It started as an attempt to remove a statue of New Mexico’s 16th-century colonial governor, Juan de Oñate, a despotic conquistador.
It ended with members of an armed vigilante group handcuffed and face down on the road, a protester in critical condition with multiple gunshot wounds, and a one-time candidate for city council in custody.
Steven Ray Baca Jr., 31, was charged on Tuesday with intentionally firing a gun at a person—a third-degree felony—after the small protest in Albuquerque turned chaotic and violent on Monday night.
A criminal complaint says that bystander videos showed Baca, wearing black shorts and a blue T-shirt, trying to protect the statue from the protesters and “interacting with the crowd” in the area around the statue. “His specific type of interaction with the crowd is unknown at this time,” the complaint says.
An undercover detective, who was there to observe the protest, then saw Baca being pursued by several protesters, the complaint says. He “utilized pepper spray to douse the oncoming crowd” and tried to retreat, however the group appeared to “maliciously pursue Steven, with several of the crowd’s individuals physically striking Steven’s body with their hands and legs.”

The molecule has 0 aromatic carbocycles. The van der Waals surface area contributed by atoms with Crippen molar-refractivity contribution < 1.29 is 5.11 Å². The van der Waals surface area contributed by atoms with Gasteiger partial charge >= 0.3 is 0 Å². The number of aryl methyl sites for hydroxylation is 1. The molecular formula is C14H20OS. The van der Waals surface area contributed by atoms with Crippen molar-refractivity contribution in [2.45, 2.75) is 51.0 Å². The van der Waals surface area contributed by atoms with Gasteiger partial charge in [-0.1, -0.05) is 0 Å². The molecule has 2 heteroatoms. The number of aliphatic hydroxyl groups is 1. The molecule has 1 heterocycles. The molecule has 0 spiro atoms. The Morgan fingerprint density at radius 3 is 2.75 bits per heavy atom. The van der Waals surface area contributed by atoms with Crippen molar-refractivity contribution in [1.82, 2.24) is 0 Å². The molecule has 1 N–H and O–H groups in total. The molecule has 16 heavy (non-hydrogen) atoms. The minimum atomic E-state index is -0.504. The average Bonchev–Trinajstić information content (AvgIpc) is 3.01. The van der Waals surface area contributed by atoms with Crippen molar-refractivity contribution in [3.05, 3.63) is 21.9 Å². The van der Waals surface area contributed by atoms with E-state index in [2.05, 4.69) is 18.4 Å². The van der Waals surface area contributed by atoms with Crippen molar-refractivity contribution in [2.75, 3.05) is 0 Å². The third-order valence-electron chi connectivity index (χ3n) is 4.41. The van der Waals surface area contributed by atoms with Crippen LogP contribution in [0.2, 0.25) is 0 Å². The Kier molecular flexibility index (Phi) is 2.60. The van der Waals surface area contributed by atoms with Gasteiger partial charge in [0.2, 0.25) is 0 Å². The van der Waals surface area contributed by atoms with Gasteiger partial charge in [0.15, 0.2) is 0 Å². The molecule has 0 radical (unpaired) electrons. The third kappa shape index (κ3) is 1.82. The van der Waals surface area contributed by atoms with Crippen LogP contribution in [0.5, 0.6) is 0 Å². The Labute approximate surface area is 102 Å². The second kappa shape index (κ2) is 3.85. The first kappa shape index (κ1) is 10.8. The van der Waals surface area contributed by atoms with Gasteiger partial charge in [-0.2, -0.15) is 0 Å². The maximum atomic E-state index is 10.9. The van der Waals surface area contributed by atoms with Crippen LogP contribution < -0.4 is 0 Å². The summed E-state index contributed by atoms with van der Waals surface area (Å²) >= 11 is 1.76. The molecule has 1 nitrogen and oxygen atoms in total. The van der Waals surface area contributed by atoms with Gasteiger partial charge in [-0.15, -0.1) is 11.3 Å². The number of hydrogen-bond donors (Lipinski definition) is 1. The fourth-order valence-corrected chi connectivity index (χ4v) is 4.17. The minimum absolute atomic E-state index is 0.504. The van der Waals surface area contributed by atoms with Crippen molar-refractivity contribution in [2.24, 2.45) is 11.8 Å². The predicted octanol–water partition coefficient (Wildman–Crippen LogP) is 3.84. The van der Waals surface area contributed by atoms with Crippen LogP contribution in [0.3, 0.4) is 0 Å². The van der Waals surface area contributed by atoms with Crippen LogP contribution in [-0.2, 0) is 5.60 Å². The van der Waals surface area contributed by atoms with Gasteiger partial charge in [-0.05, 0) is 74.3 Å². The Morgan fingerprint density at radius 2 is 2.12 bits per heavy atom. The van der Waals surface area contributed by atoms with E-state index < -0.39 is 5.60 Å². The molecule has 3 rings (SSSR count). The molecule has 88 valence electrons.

One man then allegedly hit Baca with a skateboard and tackled him to the ground. A second man, dressed in a black hoodie, then picked up the skateboard and swung it at Steven’s head and upper body, the complaint says, citing cellphone videos taken by bystanders.
Baca then allegedly fired four shots, striking the man in the black hoodie in his torso.
The criminal complaint offers no details on why the crowd suddenly turned on Baca but multiple videos posted to social media appear to show him grabbing protesters as they tried to mount the statue, shoving protesters, and violently pushing at least one female protester to the ground.